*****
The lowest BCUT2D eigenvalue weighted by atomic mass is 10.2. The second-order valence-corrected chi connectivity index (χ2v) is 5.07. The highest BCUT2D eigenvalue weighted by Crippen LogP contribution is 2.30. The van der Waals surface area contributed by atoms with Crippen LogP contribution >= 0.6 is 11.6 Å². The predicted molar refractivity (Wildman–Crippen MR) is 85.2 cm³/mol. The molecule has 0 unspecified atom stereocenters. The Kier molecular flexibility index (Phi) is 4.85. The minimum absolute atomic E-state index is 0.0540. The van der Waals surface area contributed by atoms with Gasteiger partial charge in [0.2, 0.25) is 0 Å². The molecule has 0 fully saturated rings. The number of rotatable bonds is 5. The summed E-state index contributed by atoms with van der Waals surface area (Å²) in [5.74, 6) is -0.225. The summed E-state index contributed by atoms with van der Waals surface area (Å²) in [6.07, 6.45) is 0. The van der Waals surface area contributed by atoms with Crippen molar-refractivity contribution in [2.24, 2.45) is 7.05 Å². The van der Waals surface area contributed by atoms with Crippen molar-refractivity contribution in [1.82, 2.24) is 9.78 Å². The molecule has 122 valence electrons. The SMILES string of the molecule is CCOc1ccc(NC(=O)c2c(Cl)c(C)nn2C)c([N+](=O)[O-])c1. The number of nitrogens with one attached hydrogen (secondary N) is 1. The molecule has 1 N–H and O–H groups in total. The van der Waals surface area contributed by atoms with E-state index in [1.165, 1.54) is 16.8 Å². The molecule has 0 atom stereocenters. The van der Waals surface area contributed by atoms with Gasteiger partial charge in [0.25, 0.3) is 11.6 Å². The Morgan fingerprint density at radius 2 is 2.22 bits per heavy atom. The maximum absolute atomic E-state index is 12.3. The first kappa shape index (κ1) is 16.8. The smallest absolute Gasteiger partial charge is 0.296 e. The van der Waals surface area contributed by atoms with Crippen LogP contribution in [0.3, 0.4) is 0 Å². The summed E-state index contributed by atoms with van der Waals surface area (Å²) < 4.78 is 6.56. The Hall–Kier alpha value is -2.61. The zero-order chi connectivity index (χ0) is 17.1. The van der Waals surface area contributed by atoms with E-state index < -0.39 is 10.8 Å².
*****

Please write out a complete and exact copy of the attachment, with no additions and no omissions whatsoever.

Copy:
The lowest BCUT2D eigenvalue weighted by atomic mass is 10.2. The second-order valence-corrected chi connectivity index (χ2v) is 5.07. The highest BCUT2D eigenvalue weighted by Crippen LogP contribution is 2.30. The van der Waals surface area contributed by atoms with Crippen LogP contribution >= 0.6 is 11.6 Å². The predicted molar refractivity (Wildman–Crippen MR) is 85.2 cm³/mol. The molecule has 0 unspecified atom stereocenters. The Kier molecular flexibility index (Phi) is 4.85. The minimum absolute atomic E-state index is 0.0540. The van der Waals surface area contributed by atoms with Gasteiger partial charge in [0.2, 0.25) is 0 Å². The molecule has 0 fully saturated rings. The number of rotatable bonds is 5. The summed E-state index contributed by atoms with van der Waals surface area (Å²) in [5.74, 6) is -0.225. The summed E-state index contributed by atoms with van der Waals surface area (Å²) in [6.07, 6.45) is 0. The van der Waals surface area contributed by atoms with Crippen molar-refractivity contribution in [2.24, 2.45) is 7.05 Å². The van der Waals surface area contributed by atoms with Crippen molar-refractivity contribution in [1.82, 2.24) is 9.78 Å². The molecule has 122 valence electrons. The SMILES string of the molecule is CCOc1ccc(NC(=O)c2c(Cl)c(C)nn2C)c([N+](=O)[O-])c1. The number of nitrogens with one attached hydrogen (secondary N) is 1. The molecule has 1 N–H and O–H groups in total. The van der Waals surface area contributed by atoms with E-state index in [1.165, 1.54) is 16.8 Å². The molecule has 0 atom stereocenters. The van der Waals surface area contributed by atoms with Gasteiger partial charge in [0.25, 0.3) is 11.6 Å². The Morgan fingerprint density at radius 2 is 2.22 bits per heavy atom. The maximum absolute atomic E-state index is 12.3. The first kappa shape index (κ1) is 16.8. The smallest absolute Gasteiger partial charge is 0.296 e. The van der Waals surface area contributed by atoms with Crippen LogP contribution in [0.3, 0.4) is 0 Å². The summed E-state index contributed by atoms with van der Waals surface area (Å²) < 4.78 is 6.56. The Hall–Kier alpha value is -2.61. The zero-order chi connectivity index (χ0) is 17.1. The van der Waals surface area contributed by atoms with E-state index < -0.39 is 10.8 Å².